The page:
ascending order and the top 200 records were surveyed.
Data collection
About 200 questionnaires were sent out; 120 were sent to members of the RICS
(MRICS), and 80 were sent to fellows of the RICS (FRICS). In the context of this study,
the FRICS[1] represents a more experienced surveyor than an MRICS, which may or
may not affect the responses. The split between types of membership was identified
after the 200 sample had been chosen at random.
A total of 83 questionnaires/responses were returned (49 MRICS, 34 FRICS, almost
identical proportion to the original sample).
Analysis:
Q:

What do you believe are the three most important drivers for the industry to
achieve sustainable construction?

(1) Valid responses relates to how many times the variable was chosen.
(2) Missing or less important responses relates to how many times the variable
was not chosen at all.
(3) Sum relates to the ranking given to each variable when chosen and totalled up.

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The ranking in Table II could show a higher rating for one variable based on the
number of times it was chosen first. That could rank it higher than another variable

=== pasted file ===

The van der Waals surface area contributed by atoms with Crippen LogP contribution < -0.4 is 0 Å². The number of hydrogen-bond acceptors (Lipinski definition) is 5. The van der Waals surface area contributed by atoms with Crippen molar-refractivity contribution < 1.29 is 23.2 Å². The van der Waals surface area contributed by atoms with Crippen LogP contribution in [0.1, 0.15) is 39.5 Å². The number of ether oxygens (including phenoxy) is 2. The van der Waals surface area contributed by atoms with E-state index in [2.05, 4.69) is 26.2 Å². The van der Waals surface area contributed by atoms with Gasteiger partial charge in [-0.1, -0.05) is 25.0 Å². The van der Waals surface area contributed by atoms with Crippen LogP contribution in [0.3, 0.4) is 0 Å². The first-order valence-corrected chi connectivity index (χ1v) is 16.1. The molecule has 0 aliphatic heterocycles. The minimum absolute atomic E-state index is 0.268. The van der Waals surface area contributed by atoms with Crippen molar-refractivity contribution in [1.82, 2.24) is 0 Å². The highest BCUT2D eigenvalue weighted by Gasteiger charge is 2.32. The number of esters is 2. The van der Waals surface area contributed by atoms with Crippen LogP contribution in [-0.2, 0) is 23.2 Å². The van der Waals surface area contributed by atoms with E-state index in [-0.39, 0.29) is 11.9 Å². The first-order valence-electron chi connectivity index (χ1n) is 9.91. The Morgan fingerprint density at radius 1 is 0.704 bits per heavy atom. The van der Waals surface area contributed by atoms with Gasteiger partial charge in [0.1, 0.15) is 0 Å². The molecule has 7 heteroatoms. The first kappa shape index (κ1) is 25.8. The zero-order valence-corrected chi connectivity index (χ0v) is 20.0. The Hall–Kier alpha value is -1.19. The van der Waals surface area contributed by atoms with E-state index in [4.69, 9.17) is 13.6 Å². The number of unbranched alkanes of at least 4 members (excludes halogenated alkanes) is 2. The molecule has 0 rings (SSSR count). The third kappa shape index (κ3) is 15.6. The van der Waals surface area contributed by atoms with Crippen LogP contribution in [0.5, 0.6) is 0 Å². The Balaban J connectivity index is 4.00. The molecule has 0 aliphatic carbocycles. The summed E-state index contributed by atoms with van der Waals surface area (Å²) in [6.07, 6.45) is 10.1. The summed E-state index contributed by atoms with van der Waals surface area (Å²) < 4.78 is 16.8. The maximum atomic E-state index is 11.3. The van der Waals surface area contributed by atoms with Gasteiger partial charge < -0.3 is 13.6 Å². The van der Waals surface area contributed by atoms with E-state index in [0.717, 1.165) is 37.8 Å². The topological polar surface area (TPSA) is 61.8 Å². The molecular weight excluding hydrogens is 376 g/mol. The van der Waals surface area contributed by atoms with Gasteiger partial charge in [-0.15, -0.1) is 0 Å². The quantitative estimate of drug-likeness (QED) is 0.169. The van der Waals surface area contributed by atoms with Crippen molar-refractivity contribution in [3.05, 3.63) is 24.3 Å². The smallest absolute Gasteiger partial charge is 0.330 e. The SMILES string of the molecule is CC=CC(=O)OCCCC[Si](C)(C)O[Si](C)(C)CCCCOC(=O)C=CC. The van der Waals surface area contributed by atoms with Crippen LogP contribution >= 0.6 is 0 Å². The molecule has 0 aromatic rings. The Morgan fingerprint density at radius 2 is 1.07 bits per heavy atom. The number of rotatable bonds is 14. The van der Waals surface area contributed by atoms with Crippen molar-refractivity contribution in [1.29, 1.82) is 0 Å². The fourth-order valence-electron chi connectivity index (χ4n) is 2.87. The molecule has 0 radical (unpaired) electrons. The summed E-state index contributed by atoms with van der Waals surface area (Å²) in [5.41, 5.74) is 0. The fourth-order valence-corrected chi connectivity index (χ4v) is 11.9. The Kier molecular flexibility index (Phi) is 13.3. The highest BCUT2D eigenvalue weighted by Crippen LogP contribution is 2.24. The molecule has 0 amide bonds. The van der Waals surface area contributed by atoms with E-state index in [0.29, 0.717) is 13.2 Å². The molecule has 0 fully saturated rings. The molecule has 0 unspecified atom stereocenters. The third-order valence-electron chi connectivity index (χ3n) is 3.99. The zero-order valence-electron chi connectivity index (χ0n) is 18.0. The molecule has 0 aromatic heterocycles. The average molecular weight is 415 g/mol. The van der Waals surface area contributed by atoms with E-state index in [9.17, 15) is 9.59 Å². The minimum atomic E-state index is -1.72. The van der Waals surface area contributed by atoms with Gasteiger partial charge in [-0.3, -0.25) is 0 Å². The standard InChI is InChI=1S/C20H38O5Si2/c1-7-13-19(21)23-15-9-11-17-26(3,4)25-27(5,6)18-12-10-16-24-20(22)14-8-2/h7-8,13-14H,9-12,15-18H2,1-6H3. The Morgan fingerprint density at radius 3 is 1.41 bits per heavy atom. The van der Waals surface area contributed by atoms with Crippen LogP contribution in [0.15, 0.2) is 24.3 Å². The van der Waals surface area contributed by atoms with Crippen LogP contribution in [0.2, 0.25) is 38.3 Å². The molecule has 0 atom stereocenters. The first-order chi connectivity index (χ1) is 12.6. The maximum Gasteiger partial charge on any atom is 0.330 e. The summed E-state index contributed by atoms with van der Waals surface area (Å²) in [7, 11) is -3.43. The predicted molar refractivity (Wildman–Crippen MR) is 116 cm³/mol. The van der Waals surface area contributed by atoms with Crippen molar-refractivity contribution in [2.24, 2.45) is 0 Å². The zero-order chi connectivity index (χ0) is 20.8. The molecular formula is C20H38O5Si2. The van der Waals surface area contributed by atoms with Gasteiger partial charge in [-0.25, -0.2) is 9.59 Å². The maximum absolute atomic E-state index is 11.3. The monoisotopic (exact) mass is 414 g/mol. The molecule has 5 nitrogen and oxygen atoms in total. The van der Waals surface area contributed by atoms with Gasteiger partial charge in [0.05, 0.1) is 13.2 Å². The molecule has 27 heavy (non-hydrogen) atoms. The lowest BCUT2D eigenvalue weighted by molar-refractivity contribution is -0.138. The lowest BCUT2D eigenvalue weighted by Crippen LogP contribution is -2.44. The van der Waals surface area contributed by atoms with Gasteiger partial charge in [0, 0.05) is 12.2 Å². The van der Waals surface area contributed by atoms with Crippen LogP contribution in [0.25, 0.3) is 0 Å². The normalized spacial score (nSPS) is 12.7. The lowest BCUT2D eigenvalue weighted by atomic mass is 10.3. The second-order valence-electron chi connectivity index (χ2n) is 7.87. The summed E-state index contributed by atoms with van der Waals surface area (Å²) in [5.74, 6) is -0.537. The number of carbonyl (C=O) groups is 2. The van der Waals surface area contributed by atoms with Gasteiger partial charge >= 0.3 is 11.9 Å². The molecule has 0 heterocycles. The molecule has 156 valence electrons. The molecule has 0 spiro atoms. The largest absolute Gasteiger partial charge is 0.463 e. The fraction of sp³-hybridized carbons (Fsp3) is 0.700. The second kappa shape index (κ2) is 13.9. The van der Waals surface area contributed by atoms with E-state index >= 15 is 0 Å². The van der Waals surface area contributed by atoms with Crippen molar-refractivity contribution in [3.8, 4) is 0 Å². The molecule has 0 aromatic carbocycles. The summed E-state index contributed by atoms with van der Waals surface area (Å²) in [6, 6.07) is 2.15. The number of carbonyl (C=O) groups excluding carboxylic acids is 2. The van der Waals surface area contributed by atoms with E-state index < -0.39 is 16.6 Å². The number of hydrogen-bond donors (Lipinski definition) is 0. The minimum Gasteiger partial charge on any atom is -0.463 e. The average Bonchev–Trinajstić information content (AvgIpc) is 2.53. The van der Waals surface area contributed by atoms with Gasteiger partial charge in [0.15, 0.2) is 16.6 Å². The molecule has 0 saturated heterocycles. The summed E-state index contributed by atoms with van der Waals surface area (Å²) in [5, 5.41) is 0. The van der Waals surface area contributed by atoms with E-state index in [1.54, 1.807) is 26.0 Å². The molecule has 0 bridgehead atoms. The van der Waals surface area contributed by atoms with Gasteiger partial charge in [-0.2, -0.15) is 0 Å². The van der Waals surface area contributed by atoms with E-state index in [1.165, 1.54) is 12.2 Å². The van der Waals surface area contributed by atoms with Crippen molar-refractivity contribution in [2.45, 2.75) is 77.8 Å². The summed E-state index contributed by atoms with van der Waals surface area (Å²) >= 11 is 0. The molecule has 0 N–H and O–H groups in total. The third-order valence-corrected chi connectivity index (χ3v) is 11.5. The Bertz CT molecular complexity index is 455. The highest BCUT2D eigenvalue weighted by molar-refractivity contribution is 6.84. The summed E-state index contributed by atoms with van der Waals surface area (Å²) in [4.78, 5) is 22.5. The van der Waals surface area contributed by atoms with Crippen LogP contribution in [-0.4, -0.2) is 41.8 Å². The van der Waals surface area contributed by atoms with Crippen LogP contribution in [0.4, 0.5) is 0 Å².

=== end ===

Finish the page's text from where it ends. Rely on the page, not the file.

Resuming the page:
chosen more times, but given a lower rank. The rankings are shown graphically in
Figure 3.

Financial incentives
Building regulations
Client awareness
Client demand
Planning policy
Taxes/levies
Investment
Other
Labelling/measurement

Valid responses

Ranking sum

52
47
34
34
23
22
9
2
2

100
97
71
63
39
35
18
6
2

Sustainable
construction

213

Table II.
Driver frequency table
and sum of rankings

120

100

80

60

40

20

0
Financial
Building
Client
incentives regulations awareness

Client
demand

Planning
policy

Taxes/
levies

Investment

Other

Labelling/
measurement

Figure 3.
Drivers bar chart
ranking

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214

Financial incentives and building regulations were seen to be the most important
drivers for supporting sustainable construction. Client awareness came third with
client demand fourth.
It is possible that ranking the responses would produce a different result when
compared to frequency of choice of any one variable. Table III shows that although
there are minor differences, the overall result is the same in this instance:
Q:

What are the three key barriers for the industry against sustainable construction?

The ranking in Table IV could show a higher rating for one variable based on the number
of times it was chosen first. That could rank it higher than another variable chosen more
times but given a lower rank. The rankings are shown graphically in Figure 4.
Affordability was clearly shown to be the most important barrier to sustainable
construction with lack of client demand and awareness second and third, respectively.
The lack of business case understanding did rank higher than lack of proven